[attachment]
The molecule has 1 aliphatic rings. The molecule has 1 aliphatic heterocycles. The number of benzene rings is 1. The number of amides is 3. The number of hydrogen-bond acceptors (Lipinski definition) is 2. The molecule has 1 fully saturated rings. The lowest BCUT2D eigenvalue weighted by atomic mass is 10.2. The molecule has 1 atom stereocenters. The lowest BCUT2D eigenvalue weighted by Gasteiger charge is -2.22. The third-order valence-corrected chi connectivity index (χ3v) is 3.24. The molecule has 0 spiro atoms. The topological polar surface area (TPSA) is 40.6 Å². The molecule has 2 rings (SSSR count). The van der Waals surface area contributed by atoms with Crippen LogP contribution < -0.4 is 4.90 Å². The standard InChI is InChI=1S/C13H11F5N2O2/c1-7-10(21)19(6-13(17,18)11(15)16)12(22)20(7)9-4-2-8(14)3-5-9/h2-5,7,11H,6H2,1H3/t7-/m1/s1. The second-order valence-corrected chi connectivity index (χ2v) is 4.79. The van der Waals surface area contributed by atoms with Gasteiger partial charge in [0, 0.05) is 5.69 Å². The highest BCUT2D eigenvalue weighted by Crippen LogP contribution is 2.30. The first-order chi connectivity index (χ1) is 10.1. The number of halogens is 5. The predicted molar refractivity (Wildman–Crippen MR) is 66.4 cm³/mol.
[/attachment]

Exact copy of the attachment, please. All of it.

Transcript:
The molecule has 1 aliphatic rings. The molecule has 1 aliphatic heterocycles. The number of benzene rings is 1. The number of amides is 3. The number of hydrogen-bond acceptors (Lipinski definition) is 2. The molecule has 1 fully saturated rings. The lowest BCUT2D eigenvalue weighted by atomic mass is 10.2. The molecule has 1 atom stereocenters. The lowest BCUT2D eigenvalue weighted by Gasteiger charge is -2.22. The third-order valence-corrected chi connectivity index (χ3v) is 3.24. The molecule has 0 spiro atoms. The topological polar surface area (TPSA) is 40.6 Å². The molecule has 2 rings (SSSR count). The van der Waals surface area contributed by atoms with Crippen LogP contribution < -0.4 is 4.90 Å². The standard InChI is InChI=1S/C13H11F5N2O2/c1-7-10(21)19(6-13(17,18)11(15)16)12(22)20(7)9-4-2-8(14)3-5-9/h2-5,7,11H,6H2,1H3/t7-/m1/s1. The second-order valence-corrected chi connectivity index (χ2v) is 4.79. The van der Waals surface area contributed by atoms with Gasteiger partial charge in [0, 0.05) is 5.69 Å². The highest BCUT2D eigenvalue weighted by Crippen LogP contribution is 2.30. The first-order chi connectivity index (χ1) is 10.1. The number of halogens is 5. The predicted molar refractivity (Wildman–Crippen MR) is 66.4 cm³/mol.